“I went to Horace Mann three times this last week,” says one mother. “What I was most impressed by were the teachers. They are very dedicated. They’ve been here longer than the teachers my kids have at James Lick.
“It makes sense,” says a dad in a pinstripe shirt. “A lot of those kids applying to sixth grade could be siblings. I know someone who teaches at Horace Mann. He says that it’s really turned a corner. The attitude of the kids has really changed. It used to be that they wouldn’t do anything.”
“Horace Mann has been through a tremendous shift under Mark Sanchez,” says Hydra Mendoza, the school district’s board president. “He’s done a lot of heavy lifting. So yes, they’re like, ‘Here are the middle-class families coming from Buena Vista and they’re going to gentrify our school.’ They don’t feel like there’s much respect.”
There is silence while the crowd takes this in.
“We need,” says a woman in a down vest, firmly, “to have a party!” There are cries of “Yeah!” from the crowd.
Mendoza looks uneasy. “We wanted to,” she says delicately, “get both of you on the same message before meeting each other.”
“No disrespect at all,” says one dad to Mendoza. “Maybe there was backtracking. Maybe you had legal counsel. We were told that next year’s sixth grade was going to be full immersion. The people in the Mission have already voted with their feet in favor of dual immersion. I don’t know why we’re hedging on that.”
“In three years its going to be all immersion,” Mendoza replies. “It doesn’t seem like a high cost to pay to a community that is taking in an entire elementary school. I hope that this is something that will settle with you at some point.”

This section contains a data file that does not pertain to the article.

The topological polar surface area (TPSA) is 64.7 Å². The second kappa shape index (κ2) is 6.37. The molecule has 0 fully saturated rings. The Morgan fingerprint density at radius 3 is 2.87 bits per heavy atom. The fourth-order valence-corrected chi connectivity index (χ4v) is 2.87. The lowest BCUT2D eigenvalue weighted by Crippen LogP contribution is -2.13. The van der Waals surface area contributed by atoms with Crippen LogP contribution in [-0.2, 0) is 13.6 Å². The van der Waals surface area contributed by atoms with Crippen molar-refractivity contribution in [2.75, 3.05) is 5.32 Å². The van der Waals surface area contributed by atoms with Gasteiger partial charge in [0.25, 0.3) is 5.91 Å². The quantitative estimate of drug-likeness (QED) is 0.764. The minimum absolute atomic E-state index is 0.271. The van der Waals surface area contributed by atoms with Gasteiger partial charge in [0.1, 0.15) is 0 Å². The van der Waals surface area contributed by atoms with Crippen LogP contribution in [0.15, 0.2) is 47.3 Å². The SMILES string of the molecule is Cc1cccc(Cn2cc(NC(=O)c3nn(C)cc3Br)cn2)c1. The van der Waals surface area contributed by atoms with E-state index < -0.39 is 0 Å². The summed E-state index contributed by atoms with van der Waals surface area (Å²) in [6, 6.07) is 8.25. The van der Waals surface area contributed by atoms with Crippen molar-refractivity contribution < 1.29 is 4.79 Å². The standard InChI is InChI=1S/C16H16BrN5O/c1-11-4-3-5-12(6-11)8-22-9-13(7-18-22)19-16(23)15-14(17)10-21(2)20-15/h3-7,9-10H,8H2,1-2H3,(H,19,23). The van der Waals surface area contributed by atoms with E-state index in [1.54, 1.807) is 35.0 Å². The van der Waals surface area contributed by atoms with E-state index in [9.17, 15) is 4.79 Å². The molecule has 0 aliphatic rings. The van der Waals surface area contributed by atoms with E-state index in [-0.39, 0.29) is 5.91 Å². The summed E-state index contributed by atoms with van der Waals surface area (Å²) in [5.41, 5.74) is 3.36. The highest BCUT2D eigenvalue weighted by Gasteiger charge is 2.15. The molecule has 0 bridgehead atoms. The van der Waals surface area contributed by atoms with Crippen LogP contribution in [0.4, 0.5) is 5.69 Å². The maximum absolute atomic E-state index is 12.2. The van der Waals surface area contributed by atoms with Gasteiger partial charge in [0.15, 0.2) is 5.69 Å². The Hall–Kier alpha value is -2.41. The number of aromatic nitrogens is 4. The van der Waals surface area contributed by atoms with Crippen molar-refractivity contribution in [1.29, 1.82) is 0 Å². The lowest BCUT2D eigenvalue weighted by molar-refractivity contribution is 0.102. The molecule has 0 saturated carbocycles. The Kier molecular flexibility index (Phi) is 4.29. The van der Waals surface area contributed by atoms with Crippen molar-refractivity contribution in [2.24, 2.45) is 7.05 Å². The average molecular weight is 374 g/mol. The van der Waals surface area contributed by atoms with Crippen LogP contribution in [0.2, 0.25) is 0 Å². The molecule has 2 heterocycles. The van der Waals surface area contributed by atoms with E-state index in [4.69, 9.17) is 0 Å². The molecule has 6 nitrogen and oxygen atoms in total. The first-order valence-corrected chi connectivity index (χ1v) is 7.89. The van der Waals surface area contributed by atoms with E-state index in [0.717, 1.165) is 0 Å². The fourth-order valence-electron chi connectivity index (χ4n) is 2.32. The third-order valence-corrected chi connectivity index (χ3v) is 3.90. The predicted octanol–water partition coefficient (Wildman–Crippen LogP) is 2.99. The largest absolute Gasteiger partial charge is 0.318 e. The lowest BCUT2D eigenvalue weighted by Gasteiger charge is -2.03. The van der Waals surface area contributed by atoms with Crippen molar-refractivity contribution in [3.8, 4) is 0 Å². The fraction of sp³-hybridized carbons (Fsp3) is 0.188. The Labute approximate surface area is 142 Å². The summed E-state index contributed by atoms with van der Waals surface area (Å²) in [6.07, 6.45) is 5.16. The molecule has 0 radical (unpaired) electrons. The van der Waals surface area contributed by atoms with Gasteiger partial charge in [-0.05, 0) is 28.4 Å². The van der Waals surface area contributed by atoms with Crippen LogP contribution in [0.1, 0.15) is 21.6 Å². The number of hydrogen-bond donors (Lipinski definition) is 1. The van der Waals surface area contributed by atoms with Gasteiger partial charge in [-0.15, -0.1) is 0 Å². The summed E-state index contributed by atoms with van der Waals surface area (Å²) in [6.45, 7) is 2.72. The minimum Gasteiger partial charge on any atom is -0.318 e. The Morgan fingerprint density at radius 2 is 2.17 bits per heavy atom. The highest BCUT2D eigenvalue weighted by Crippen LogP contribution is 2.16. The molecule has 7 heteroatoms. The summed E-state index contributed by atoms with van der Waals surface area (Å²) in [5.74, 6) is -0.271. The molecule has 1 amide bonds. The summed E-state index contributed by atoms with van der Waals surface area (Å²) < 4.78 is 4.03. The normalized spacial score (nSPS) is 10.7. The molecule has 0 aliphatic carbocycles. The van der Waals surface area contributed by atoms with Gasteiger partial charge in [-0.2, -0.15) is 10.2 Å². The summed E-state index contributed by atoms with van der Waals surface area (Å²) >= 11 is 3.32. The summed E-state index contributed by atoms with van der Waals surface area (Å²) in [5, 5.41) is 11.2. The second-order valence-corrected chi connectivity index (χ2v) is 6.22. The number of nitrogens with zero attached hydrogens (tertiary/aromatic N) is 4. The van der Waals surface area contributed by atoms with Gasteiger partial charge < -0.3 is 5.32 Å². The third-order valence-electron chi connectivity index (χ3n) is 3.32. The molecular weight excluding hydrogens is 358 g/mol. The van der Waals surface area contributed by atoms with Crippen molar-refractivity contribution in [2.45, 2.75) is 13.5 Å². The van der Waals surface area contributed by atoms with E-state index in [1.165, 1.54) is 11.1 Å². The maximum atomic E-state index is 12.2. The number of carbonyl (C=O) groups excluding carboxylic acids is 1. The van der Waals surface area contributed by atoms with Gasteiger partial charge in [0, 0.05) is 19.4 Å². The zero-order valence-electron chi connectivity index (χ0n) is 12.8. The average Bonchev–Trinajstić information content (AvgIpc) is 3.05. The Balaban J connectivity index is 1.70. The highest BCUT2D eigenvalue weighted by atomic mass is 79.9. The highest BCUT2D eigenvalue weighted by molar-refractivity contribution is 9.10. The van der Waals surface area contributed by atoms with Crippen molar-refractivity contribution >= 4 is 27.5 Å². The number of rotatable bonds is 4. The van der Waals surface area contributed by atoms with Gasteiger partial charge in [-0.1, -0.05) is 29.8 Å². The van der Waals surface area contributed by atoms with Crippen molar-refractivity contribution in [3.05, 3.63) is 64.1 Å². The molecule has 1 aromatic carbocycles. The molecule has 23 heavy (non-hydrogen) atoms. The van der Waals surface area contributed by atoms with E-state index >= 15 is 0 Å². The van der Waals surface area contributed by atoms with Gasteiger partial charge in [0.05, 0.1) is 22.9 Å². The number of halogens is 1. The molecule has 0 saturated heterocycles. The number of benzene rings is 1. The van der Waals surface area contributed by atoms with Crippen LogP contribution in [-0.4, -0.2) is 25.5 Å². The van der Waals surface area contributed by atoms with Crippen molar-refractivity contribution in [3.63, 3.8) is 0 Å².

“So the school could be called Buena Vista?” asks a woman busily crocheting an afghan in one corner. “Once we’re full immersion?”
“No,” says Mendoza.
“Both names?” says the woman.
“We could do that,” says Mendoza, with the air of a woman who is making no promises.
Another parent raises the issue of the principal, again. “We are going to have a full spectrum of candidates,” says Mendoza.
“We don’t want a full spectrum,” another man in the audience says. “We want him.” He points to Larry Alegre, Buena Vista’s current principal. Alegre looks even more uncomfortable, and it’s been an uncomfortable night. Both he and Horace Mann’s principal, Mark Sanchez, have been asked to apply for the job of principal of the merged school.
“If we had a leader,” says one parent, despairingly, after the meeting is over, “we could talk to that leader. Now we just have boards. And committees.” Buena Vista is the only Spanish and English full-immersion elementary school in the city, she says. Other schools, like Everett, do have dual tracks.
“Why,” she says. “Why would it be so odd to go to those other students….” She pauses. “I don’t understand being told to be sensitive to other people’s feelings. That’s not what the district did to us.”
“In fact,” she continues, “this entire city is a lottery system. That’s not what the district does to any family.”